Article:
MJ AKBAR is a prolific Indian author and journalist. His most recent book is ‘Tinderbox: The past and future of Pakistan’. In an exclusive interview with Inam Abidi Amrohvi, Muslims Today, Akbar speaks on issues that plague the Indian Muslims.
Education has been the bane of Indian Muslims. Has the situation improved both in terms of the infrastructure and mindset?
Yes, and I feel education begins with the mindset. I noticed this in the 1990s, after the high tension of the Babri Masjid episode. I think there was a very strong sense, within the Muslim community of India, of having being let down by politicians who created a hype which led to a high spurt of emotionalism. The community in particular felt abandoned mainly after the Congress government promised to protect the mosque and then quietly went to sleep on the day of the demolition.
I feel there come crisis points in the lives of people which wakes them up. There was a crisis point for example, in 1991, when the economy was hit in India. Similarly, the mosque demolition, too, made Indian Muslims realise that the future lay not in the politics of manipulation (what we have seen being done by those who seek Muslim votes) but in the basics, which is education, from education the economic empowerment. Education is the primary means of economic empowerment. The opportunity base in India is huge.
One of the more important things I see in all the investments of the community, is the education of the girl child. We are already seeing the change in rising literacy levels and the economic opportunities created as a consequence of these investments of the last 20 years.
There is a lot of related infrastructure development all over the country. Education is the biggest growth industry in India.
Inter-faith dialogues these days have become more of a humiliation exercise for those not conforming to your idea of religion. Are they really serving the purpose or just soothing some bruised egos.
Your question contains the answer!
Do you’ve anything to add?
My view of Indian secularism is the same that has been advocated in the Quran, which is, “Lakum dinakum waliya deen” (‘Your faith for you and my may faith for me’). So many great sages of India held similar views. I quote Swami Vivekanand wherever I can, who said, “If you have been born in a Hindu household, be a good Hindu. If you are born in a Muslim household, be a good Muslim. If you are born in a Christian household, be a good Christian…And only if we are a good Hindu or a good Christian or a good Muslim, we will create a better nation.”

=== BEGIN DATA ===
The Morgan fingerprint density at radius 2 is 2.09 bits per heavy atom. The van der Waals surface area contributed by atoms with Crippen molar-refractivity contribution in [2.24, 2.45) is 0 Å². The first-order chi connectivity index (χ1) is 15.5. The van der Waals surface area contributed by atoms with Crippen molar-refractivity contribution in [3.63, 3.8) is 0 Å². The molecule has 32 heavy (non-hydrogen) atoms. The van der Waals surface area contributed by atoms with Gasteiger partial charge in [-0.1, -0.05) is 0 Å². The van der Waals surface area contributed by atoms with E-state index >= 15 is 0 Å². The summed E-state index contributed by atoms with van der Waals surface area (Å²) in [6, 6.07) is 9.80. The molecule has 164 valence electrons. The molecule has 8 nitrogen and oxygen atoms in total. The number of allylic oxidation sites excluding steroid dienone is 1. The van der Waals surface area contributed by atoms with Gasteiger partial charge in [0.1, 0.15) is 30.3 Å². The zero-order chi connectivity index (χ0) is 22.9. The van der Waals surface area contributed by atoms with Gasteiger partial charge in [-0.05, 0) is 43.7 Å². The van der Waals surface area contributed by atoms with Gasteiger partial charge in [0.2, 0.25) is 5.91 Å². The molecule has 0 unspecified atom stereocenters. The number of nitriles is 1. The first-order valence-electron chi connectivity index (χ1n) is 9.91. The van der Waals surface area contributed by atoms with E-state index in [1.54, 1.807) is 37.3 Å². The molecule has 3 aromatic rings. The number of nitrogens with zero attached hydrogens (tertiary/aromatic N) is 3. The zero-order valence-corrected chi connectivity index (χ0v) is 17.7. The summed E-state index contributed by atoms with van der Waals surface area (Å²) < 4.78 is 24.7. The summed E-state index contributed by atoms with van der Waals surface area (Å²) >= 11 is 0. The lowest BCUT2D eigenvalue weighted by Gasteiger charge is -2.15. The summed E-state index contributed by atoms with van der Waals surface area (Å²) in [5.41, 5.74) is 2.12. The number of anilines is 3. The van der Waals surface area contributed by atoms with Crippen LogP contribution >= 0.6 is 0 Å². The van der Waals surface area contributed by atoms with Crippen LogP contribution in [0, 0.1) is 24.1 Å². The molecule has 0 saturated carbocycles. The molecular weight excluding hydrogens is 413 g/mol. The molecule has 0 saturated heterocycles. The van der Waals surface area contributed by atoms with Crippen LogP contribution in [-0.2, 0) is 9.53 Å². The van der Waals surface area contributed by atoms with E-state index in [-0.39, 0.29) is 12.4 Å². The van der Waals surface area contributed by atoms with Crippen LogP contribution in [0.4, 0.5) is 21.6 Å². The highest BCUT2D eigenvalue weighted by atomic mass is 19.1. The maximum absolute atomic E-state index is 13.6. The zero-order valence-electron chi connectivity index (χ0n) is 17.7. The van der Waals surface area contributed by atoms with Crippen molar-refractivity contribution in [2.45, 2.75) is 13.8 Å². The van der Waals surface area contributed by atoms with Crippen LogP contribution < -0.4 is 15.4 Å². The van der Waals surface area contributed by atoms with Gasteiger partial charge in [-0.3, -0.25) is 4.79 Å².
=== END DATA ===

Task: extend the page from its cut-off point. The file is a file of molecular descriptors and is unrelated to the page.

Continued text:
The explosion of electronic media has resulted in more community specific channels. There are chances that communities would drift further apart with the broadcast of radical thoughts. What’s your take?
You forget that for one fringe radical community channel, there are thousands of other channels, which by their implicit content are sending another message. Today there has been a rise in the kind of soap operas and cinema, which is more creative and sending a message far closer to reality. They are reaching out to the hearts and minds of the Indians.
Nobody forces you to watch something. You can put it on air but what one watches ultimately is his or her decision.
There have been efforts in the past to create a political outfit to represent Muslims. How practical is the idea given the numerous internal differences within the community itself?
It is a completely impractical idea for many reasons. The essential dysfunctionality in the idea lies in the fact that there’s nothing called a homogeneous Indian Muslim politically. The need, interest and opportunities of a Kerala Muslim would be different from the Muslims living in Bahraich, and the political space is occupied by economic, security and municipal needs. Therefore they would react totally differently and vote for the reasons mentioned earlier.